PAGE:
131

I have an image that is 6400 × 3200, while my screen is 1280 x 800. Therefore, the image needs to be resized for display only. I am using Python and OpenCV 2.4.9. According to OpenCV Documentation,

If you need to show an image that is bigger than the screen resolution, you will need to call namedWindow("", WINDOW_NORMAL) before the imshow.

That is what I am doing, but the image is not fitted to the screen, only a portion is shown because it's too big. I've also tried with cv2.resizeWindow, but it doesn't make any difference.

import cv2
cv2.namedWindow("output", cv2.WINDOW_NORMAL)        # Create window with freedom of dimensions
# cv2.resizeWindow("output", 400, 300)              # Resize window to specified dimensions
im = cv2.imread("earth.jpg")                        # Read image
cv2.imshow("output", im)                            # Show image
cv2.waitKey(0)                                      # Display the image infinitely until any keypress
6
  • you should be able to resize image window by pointing cursor to the window borders
    – orkan
    Commented Feb 3, 2016 at 15:38
  • thanks for your reply, but when I do that, it resizes the window but not the image (the image is not fully displayed). And even if it worked, it's still not ideal since I have to drag the borders many times to finally fit it on the screen, and also this is aimed to be reading continuously from a webcam, I don't want the user to be resizing the window manually.
    – Zynk
    Commented Feb 3, 2016 at 16:00
  • Then just resize the image you're showing to your desired dimension
    – Miki
    Commented Feb 3, 2016 at 16:01
  • Thanks, @Miki, I decided to do that. I had not done that before because OpenCV documentation claims to fit it to the screen automatically as in the link I provided, but that was not happening and that was what I wanted to solve. But resizing is fine too, I guess.
    – Zynk
    Commented Feb 3, 2016 at 17:00
  • I think you should do something like this
    – Ar Win
    Commented Dec 26, 2017 at 12:21

13 Answers 13

154

Although I was expecting an automatic solution (fitting to the screen automatically), resizing solves the problem as well.

import cv2
cv2.namedWindow("output", cv2.WINDOW_NORMAL)    # Create window with freedom of dimensions
im = cv2.imread("earth.jpg")                    # Read image
imS = cv2.resize(im, (960, 540))                # Resize image
cv2.imshow("output", imS)                       # Show image
cv2.waitKey(0)                                  # Display the image infinitely until any keypress
2
  • Yes, my mistake, I have it correctly on my code, but not here. Thanks
    – Zynk
    Commented Feb 4, 2016 at 9:05
  • 3
    WINDOW_NORMAL already causes the window to be resizable. there is absolutely not need to have an additional resize call. Commented Jul 31, 2022 at 20:36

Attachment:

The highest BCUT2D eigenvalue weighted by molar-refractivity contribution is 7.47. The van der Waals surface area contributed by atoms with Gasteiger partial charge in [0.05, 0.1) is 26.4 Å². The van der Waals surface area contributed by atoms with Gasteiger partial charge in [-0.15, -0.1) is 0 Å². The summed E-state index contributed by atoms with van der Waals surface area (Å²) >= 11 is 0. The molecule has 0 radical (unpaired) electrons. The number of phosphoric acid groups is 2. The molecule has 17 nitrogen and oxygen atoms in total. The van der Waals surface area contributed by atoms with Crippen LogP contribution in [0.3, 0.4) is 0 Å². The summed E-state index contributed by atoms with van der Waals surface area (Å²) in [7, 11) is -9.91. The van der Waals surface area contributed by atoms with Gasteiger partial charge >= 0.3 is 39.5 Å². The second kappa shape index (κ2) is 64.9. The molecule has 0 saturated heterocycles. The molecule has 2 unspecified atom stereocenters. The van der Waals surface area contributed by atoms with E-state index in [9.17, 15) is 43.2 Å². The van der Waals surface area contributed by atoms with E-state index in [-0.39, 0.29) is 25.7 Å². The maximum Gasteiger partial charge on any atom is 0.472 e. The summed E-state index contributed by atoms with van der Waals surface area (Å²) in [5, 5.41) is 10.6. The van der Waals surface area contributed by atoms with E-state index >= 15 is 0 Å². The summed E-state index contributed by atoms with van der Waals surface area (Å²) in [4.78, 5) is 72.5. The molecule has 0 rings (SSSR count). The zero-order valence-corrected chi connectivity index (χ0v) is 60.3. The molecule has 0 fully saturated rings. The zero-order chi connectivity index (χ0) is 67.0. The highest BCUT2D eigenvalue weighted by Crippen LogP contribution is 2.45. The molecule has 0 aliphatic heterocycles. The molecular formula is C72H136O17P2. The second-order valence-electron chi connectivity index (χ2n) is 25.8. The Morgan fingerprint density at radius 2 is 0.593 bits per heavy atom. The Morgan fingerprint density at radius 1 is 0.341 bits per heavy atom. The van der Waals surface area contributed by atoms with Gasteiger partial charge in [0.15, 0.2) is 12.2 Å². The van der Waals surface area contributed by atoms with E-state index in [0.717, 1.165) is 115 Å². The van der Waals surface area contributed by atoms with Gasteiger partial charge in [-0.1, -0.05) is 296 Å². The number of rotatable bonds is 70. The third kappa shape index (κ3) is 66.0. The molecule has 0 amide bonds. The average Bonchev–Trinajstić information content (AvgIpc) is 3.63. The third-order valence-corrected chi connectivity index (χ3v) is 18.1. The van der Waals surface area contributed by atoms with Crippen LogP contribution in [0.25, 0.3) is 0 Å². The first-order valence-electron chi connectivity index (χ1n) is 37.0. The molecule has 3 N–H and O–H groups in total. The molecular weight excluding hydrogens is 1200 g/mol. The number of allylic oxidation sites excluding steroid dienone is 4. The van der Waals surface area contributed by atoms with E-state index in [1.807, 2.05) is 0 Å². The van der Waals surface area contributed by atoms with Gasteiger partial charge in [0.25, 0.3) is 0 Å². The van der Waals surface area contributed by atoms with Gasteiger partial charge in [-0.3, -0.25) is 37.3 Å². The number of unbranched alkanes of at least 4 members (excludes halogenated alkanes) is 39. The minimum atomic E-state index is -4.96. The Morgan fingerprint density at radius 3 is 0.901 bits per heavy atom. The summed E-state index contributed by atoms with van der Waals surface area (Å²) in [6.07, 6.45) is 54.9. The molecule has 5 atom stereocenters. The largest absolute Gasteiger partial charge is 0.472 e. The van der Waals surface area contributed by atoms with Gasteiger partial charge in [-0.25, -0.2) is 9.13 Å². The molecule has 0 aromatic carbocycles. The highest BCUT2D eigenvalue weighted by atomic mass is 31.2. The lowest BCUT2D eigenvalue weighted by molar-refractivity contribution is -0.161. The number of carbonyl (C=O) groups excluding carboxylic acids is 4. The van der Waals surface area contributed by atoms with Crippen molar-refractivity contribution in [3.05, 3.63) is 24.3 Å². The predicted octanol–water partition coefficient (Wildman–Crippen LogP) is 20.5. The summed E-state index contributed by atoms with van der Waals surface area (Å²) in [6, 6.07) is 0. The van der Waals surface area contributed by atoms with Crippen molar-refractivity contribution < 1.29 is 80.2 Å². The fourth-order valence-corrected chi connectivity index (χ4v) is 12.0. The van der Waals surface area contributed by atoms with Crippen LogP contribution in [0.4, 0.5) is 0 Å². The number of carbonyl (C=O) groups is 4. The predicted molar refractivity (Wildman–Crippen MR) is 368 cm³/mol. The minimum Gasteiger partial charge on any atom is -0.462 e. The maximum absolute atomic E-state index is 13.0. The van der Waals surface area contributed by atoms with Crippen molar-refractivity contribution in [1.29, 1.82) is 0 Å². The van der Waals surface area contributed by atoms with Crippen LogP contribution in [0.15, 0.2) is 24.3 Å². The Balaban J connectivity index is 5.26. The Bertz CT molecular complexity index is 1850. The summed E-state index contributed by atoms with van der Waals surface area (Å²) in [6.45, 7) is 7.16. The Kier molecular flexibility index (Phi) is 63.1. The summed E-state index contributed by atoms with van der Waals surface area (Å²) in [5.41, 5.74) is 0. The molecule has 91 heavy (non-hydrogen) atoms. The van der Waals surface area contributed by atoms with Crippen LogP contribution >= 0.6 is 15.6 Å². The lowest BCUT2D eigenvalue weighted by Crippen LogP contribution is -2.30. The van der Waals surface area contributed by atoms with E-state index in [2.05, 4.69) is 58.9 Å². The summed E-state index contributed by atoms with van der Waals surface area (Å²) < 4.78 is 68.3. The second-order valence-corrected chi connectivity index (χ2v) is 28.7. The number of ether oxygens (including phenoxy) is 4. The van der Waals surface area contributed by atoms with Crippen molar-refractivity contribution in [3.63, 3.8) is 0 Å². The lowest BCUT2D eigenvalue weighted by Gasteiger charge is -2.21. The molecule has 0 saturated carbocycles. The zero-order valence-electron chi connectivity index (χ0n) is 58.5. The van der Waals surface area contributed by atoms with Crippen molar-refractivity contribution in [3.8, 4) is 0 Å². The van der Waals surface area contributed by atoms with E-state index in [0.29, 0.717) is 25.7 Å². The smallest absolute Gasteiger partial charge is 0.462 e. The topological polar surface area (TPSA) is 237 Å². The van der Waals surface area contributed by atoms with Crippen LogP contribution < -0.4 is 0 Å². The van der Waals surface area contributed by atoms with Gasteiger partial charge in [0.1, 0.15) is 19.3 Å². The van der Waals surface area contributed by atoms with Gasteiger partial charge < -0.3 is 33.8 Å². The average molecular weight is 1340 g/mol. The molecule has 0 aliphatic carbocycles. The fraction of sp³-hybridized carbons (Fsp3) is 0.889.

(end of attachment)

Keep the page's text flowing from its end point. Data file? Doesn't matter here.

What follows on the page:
59

The other answers perform a fixed (width, height) resize. If you wanted to resize to a specific size while maintaining aspect ratio, use this

def ResizeWithAspectRatio(image, width=None, height=None, inter=cv2.INTER_AREA):
    dim = None
    (h, w) = image.shape[:2]

    if width is None and height is None:
        return image
    if width is None:
        r = height / float(h)
        dim = (int(w * r), height)
    else:
        r = width / float(w)
        dim = (width, int(h * r))

    return cv2.resize(image, dim, interpolation=inter)

Example

image = cv2.imread('img.png')
resize = ResizeWithAspectRatio(image, width=1280) # Resize by width OR
# resize = ResizeWithAspectRatio(image, height=1280) # Resize by height 

cv2.imshow('resize', resize)
cv2.waitKey()
25

Use this for example:

cv2.namedWindow('finalImg', cv2.WINDOW_NORMAL)
cv2.imshow("finalImg",finalImg)
3
  • 4
    This does not work :( Commented Dec 27, 2021 at 7:00
  • Just using this flag worked, however combining with other flags as cv2.WINDOW_NORMAL | cv2.WINDOW_KEEPRATIO | cv2.WINDOW_FULLSCREEN fails. Commented Dec 6, 2023 at 10:34
  • This will not resize the window by default. But it will make the window resizable.
    – iku
    Commented May 31 at 15:46
23

The only way resizeWindow worked for me was to have it after imshow. This is the order I'm using:

# Create a Named Window
cv2.namedWindow(win_name, cv2.WINDOW_NORMAL)

# Move it to (X,Y)
cv2.moveWindow(win_name, X, Y)
    
# Show the Image in the Window
cv2.imshow(win_name, image)
    
# Resize the Window
cv2.resizeWindow(win_name, width, height)
    
# Wait for <> miliseconds
cv2.waitKey(wait_time)
1
  • This has worked for me. Thank you
    – Manoj
    Commented Jan 29, 2022 at 18:27
11

In OpenCV, cv2.namedWindow() just creates a window object, but doesn't resize the original image. You can use cv2.resize(img, resolution) to solve the problem.

Here's what it displays, a 740 * 411 resolution image. The original image

image = cv2.imread("740*411.jpg")
cv2.imshow("image", image)
cv2.waitKey(0)
cv2.destroyAllWindows()

Here, it displays a 100 * 200 resolution image after resizing. Remember the resolution parameter use column first then is row.

Image after resizing

image = cv2.imread("740*411.jpg")
image = cv2.resize(image, (200, 100))
cv2.imshow("image", image)
cv2.waitKey(0)
cv2.destroyAllWindows()
4
  • Welcome to Stackoverflow.com Please use formatting tools within post form to make your post more readable. Image should be uploaded as image not a link
    – Morse
    Commented May 8, 2018 at 16:08
  • @Prateek Hi, I was trying to insert images in my post but seems it always comes with a link instead of images.